Airbus Ltd v Webb
There are a number of tests – both statutory and judge made – for assessing whether a dismissal is unfair. In Airbus Ltd v Webb, the Employment Appeal Tribunal (EAT) has confirmed that expired warnings must always be ignored.
Mr Webb was summarily dismissed in July 2004 for gross misconduct, but reinstated on appeal and given a final written warning which stayed on his record for 12 months. He was told at the time that he would be dismissed for any further misconduct.
In September 2005 – three weeks after the warning expired – he was found watching television with four other employees when he should have been working.
Although all the men were disciplined, Mr Webb was the only one to be dismissed. He said that was unfair because his employer had obviously taken his expired warning into account when coming to their decision.
Relying on the case of British Home Stores Ltd v Burchell, the tribunal unanimously concluded that management’s "belief in the misconduct alleged was not only genuine but reasonable, and that it was reached after a reasonable investigation."
It also considered whether dismissal would have been a reasonable sanction under section 98(4) of the Employment Rights Act (ERA) 1996. This states that when considering whether a dismissal is fair, tribunals must have regard to all the circumstances. In this case, it said that it would have been fair, as his conduct constituted gross misconduct under the disciplinary procedure.
However, it concluded that the decision to dismiss him was unfair because, in Diosynth Ltd v Thomson (LELR 111), the Court of Session in Scotland said that expired warnings must be ignored.
Airbus tried to distinguish the case of Diosynth by arguing that the warning given to Mr Webb was not part of a ‘totting up’ procedure where they had considered dismissal in the context of his overall disciplinary record. Rather, his conduct in and of itself had merited dismissal.
The issue, it argued, was whether there were any mitigating circumstances that might have led Airbus to impose a lesser sanction than dismissal. As Mr Webb had been given a prior warning, it did not have to consider mitigation (the only significance of the warning).
Appeal tribunal decision
Although it sympathised with the employer, the EAT concluded that expired warnings have to be ignored in all circumstances.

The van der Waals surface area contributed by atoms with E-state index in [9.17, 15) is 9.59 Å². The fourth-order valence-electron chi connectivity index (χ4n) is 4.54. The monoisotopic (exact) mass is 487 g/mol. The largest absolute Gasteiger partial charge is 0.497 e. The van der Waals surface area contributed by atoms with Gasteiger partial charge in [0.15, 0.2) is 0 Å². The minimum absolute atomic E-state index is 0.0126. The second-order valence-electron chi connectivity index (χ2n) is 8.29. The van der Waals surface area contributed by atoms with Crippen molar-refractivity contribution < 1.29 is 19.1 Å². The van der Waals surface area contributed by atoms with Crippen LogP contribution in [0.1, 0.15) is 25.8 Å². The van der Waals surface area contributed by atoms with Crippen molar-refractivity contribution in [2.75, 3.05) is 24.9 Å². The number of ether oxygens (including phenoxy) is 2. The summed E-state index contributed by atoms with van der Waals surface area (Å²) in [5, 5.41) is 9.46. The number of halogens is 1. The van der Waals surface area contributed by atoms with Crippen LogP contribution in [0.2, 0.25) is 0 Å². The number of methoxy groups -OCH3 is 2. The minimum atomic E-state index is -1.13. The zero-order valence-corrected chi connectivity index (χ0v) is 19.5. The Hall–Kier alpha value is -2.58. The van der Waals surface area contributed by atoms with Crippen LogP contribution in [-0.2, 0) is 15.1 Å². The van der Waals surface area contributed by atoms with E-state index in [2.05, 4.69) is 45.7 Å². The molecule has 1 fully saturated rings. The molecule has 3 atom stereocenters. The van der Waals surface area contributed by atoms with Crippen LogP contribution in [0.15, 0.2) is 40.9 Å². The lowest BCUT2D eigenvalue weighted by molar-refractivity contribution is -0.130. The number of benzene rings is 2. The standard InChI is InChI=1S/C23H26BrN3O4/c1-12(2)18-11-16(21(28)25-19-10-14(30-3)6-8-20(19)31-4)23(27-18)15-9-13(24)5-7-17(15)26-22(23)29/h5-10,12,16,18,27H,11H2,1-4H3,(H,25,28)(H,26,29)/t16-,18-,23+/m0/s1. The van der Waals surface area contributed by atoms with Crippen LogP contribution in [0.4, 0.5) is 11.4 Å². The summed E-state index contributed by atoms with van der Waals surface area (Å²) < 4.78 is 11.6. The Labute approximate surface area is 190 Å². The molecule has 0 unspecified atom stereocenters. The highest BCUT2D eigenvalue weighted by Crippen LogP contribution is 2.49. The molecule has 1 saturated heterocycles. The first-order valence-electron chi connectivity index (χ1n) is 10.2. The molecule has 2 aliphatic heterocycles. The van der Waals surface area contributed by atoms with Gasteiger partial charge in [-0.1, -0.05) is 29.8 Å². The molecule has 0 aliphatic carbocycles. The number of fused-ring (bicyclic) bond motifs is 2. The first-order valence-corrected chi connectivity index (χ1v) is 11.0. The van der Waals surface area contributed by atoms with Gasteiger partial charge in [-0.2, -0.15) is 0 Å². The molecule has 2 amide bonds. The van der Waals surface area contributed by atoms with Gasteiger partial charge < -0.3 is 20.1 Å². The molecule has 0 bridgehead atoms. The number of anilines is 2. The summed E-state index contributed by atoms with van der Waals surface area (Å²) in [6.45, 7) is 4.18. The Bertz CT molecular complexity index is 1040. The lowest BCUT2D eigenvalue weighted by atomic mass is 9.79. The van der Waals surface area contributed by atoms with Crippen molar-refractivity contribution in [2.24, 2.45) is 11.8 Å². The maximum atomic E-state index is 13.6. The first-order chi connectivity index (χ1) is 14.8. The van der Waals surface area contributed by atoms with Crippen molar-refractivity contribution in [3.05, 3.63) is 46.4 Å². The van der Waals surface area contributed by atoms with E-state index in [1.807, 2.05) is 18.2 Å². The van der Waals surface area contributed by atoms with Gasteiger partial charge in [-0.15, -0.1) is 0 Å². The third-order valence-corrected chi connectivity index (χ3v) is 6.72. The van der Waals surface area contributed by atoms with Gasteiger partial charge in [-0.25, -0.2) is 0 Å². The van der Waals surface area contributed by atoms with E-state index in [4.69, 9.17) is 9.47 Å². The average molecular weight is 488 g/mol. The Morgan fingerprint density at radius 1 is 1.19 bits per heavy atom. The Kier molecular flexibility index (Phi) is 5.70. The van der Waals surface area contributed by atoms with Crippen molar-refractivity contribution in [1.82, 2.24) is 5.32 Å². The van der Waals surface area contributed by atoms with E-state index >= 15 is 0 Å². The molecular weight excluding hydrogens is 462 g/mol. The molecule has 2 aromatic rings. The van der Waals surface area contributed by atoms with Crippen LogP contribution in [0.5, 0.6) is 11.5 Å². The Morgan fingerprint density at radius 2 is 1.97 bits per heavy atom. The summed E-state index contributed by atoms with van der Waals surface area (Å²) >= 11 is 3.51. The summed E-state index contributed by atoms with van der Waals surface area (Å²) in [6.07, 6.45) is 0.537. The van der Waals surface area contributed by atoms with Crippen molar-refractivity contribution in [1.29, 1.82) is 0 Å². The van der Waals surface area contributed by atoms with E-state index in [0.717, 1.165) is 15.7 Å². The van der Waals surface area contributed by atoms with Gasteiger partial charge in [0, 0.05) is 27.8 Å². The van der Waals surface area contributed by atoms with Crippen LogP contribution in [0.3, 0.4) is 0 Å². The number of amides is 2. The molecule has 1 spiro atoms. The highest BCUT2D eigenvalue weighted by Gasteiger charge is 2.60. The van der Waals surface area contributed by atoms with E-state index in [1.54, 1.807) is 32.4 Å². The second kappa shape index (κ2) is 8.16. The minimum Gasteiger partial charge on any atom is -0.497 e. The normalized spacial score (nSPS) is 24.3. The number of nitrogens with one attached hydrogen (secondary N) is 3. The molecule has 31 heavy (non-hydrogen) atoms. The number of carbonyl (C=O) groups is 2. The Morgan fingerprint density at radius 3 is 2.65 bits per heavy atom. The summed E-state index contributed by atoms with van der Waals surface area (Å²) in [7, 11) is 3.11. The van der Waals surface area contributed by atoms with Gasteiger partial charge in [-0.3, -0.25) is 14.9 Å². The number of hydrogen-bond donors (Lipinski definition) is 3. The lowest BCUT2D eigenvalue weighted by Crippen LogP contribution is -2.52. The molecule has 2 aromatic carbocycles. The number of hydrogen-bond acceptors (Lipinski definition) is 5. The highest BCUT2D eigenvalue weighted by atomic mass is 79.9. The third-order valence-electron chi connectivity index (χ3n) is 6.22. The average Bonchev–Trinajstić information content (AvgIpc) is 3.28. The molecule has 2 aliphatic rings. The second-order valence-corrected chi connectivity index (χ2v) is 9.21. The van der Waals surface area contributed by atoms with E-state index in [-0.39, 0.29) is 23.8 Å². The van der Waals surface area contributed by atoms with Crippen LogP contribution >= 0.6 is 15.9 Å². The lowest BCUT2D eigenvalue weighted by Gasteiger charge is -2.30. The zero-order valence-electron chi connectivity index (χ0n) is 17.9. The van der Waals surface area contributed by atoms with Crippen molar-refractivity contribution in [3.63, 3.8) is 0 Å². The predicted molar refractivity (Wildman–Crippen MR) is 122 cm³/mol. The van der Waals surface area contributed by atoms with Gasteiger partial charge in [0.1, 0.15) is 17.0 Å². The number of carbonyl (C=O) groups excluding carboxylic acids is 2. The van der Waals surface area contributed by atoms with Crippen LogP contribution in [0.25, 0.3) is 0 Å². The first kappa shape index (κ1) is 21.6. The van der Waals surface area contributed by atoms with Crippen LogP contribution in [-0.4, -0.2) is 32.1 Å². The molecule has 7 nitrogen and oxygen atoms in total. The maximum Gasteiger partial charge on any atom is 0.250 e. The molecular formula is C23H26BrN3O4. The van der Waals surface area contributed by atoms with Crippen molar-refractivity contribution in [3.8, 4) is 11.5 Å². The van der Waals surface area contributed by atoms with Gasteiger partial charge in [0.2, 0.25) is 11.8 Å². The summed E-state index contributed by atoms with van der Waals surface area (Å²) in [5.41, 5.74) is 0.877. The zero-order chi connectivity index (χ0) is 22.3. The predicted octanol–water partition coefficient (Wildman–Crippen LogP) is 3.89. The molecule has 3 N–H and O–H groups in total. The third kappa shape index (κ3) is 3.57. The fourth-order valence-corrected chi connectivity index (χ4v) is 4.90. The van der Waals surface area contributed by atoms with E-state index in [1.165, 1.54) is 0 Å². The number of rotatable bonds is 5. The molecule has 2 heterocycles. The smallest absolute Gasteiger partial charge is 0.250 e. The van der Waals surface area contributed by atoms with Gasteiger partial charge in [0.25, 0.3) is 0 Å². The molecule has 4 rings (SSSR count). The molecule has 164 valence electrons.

It pointed out that as the purpose of giving them was to enable employees to know where they stand, then "if the warning is to expire, whether the language be that it is to be disregarded, ignored or excised from the record, we think that this would give rise to the expectation that this would be so for all purposes."
The slate must, therefore, be wiped clean once a warning has expired. Otherwise disciplinary procedures would be undermined, "even if minor or occasional blemishes or injustices may be produced by that principle." The only way round the rule was for employers to draft procedures that allowed for "exceptional circumstances".
Section 98(4) ERA
This decision comes hard on the heels of another EAT decision in Levenes Solicitors v Dalley which focused on the significance of section 98(4) of the ERA 1996 in claims of unfair dismissal.
In this case, a solicitor was dismissed for missing a limitation deadline, although someone else had not been dismissed for that in the past. Relying on the case of Hadjioannou v Coral Casinos Ltd (1981, IRLR 352), the EAT said that the tribunal had lost sight of the true question posed by section 98(4). That is, that It was more important to consider the individual circumstances of the dismissal than to adopt a "tariff" approach of seeing whether the claimant had been treated differently from someone else.
For many years the ACAS (Advisory, Conciliation and Arbitration Service) code of practice has required expiry periods for warnings insofar as they related to disciplinary issues. If an employer can use a warning against staff in any disciplinary context, then it can never be truly said to be expired. So this commonsense decision is to be welcomed for clarifying the law but trade unions need to watch out for employers who try to remove expiry periods to get round this issue.